Mumbai-based entrepreneurs Varun Deshpande, Ratnesh Ray and Siddharth Verma, have launched crypto banking platform Nuo Bank.
The virtual bank will help users store savings in crypto format on a blockchain, and get them virtual share in the revenue of the bank.
“Nuo acts as financial control centre to store, spend and grow your cryptocurrency of your choice. It aims to create a global alternative to traditional banking and help accelerate adoption of cryptocurrencies,” said Varun Deshpande, co-founder of Nuo Bank.
India finally have it's global crypto product it can be proud of. Nuo is putting India on the crypto map. https://t.co/ZbSeqv8dUz
— Varun Deshpande (Nuo) (@thebitsian) March 21, 2018
The startup got seed funding of $250,000 from PayU India CEO Amrish Rau and managing director Jitendra Gupta.
Nuo Bank will offer about 20 per cent of its 1 billion tokens, called Nuo Coins, to customers, the value of which will be connected to smart contracts. These tokens can be sold on exchanges used within the Nuo Bank ecosystem for transactions.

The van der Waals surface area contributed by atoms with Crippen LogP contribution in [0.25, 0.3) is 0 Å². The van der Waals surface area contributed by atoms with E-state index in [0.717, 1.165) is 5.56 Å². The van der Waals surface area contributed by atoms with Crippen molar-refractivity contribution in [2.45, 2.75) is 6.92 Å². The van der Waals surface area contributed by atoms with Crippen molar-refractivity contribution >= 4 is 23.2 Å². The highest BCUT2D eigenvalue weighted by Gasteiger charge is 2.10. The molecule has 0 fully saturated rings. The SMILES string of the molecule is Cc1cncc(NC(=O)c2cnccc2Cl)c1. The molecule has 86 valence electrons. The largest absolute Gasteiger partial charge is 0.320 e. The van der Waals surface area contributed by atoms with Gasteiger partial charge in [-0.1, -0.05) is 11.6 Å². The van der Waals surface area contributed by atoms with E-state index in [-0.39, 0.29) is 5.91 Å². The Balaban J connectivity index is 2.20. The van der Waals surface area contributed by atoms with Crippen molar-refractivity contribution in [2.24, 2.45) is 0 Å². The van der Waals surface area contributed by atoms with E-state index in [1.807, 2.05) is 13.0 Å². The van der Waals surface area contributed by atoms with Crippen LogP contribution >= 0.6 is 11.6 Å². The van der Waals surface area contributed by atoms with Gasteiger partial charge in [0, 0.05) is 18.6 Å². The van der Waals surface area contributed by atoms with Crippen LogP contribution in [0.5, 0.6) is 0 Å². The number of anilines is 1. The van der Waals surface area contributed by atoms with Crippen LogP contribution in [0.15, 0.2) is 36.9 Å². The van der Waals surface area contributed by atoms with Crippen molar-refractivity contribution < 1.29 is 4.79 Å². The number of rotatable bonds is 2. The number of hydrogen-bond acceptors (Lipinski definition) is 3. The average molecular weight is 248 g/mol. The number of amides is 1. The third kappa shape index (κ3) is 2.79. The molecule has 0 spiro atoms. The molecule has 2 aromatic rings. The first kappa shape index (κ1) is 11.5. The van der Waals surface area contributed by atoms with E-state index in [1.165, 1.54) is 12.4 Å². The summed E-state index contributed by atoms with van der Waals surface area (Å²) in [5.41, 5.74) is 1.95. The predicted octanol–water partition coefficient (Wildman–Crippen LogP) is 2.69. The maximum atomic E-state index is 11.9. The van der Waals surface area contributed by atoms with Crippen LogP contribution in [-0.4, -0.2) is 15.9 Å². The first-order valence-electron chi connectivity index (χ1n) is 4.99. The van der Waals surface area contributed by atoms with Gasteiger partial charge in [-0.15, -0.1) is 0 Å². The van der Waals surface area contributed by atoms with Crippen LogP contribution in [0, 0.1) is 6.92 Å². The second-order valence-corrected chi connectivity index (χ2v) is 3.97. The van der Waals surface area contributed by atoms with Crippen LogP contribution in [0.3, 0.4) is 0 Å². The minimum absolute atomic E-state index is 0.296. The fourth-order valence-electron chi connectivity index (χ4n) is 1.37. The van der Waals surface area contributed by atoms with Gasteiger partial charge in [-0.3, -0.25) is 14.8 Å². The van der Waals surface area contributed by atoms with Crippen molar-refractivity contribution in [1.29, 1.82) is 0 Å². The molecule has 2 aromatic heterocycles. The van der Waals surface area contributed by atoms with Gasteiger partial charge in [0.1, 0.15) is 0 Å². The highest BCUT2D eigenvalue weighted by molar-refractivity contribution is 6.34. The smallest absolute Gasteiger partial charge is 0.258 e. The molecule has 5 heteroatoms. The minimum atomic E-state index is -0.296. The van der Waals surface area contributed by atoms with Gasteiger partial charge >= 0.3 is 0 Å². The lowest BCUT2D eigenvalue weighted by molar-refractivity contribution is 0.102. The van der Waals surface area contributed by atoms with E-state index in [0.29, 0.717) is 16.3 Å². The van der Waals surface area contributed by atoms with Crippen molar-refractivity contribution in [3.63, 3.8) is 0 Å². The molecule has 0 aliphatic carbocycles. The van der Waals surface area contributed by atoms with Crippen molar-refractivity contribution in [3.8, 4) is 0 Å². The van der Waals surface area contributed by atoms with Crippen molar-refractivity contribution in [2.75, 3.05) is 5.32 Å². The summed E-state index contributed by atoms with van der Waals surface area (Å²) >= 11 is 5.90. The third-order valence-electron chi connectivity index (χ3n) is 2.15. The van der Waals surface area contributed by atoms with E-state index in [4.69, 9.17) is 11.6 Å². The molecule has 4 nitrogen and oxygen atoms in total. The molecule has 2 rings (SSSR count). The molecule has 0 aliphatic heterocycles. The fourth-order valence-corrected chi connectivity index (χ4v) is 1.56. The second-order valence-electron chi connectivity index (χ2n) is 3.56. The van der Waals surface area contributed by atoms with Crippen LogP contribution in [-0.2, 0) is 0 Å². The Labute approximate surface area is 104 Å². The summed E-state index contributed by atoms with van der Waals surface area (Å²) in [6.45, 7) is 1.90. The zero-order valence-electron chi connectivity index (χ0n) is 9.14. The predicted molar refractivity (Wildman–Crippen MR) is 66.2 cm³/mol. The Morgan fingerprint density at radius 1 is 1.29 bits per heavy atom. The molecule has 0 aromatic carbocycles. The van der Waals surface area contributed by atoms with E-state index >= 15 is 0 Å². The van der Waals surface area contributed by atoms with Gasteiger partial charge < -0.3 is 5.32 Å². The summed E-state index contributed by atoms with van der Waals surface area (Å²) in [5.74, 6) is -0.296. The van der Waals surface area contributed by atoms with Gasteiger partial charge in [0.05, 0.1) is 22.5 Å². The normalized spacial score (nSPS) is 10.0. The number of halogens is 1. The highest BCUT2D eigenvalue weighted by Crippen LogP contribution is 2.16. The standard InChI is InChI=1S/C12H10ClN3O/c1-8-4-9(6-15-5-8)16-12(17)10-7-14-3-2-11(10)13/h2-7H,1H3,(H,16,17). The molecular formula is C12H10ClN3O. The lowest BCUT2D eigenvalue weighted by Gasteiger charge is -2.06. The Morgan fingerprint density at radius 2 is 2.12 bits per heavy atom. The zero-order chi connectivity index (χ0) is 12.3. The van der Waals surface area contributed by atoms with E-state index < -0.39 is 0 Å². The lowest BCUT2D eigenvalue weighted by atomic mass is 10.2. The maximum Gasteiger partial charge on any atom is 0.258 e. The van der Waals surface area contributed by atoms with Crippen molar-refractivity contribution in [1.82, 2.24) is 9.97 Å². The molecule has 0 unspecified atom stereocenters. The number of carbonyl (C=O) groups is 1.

The platform plans to generate revenue from transaction fees or merchant discount rate (MDR) on payments of its products.
The platform estimates crypto economy to be $3 trillion by 2022. It plans to operate in 13 emerging markets. The startup is giving 100 tokens each to the first 10000 users. It claims to have 5,000 customers in less than two days of launch.
After its initial boom, cryptocurrency, however, got lambasted by most of central banks of the countries. It has been facing flaks across the segments. Last month, Goldman Sachs again cautioned investors against the fall in the value of cryptocurrencies.
Besides Bank of America, digital currency is facing flak in India also, where the government and the country’s biggest financial institution RBI have issued various warnings against cryptocurrency trade.
Late last year, the Indian government asked consumers to be alert before investing in virtual currency like Bitcoin and compared it with notorious Ponzi schemes.
The world’s largest cryptocurrency trader South Korea last year also banned its financial institutions in dealing with virtual currency such as bitcoin, litecoin, IOTA, and others.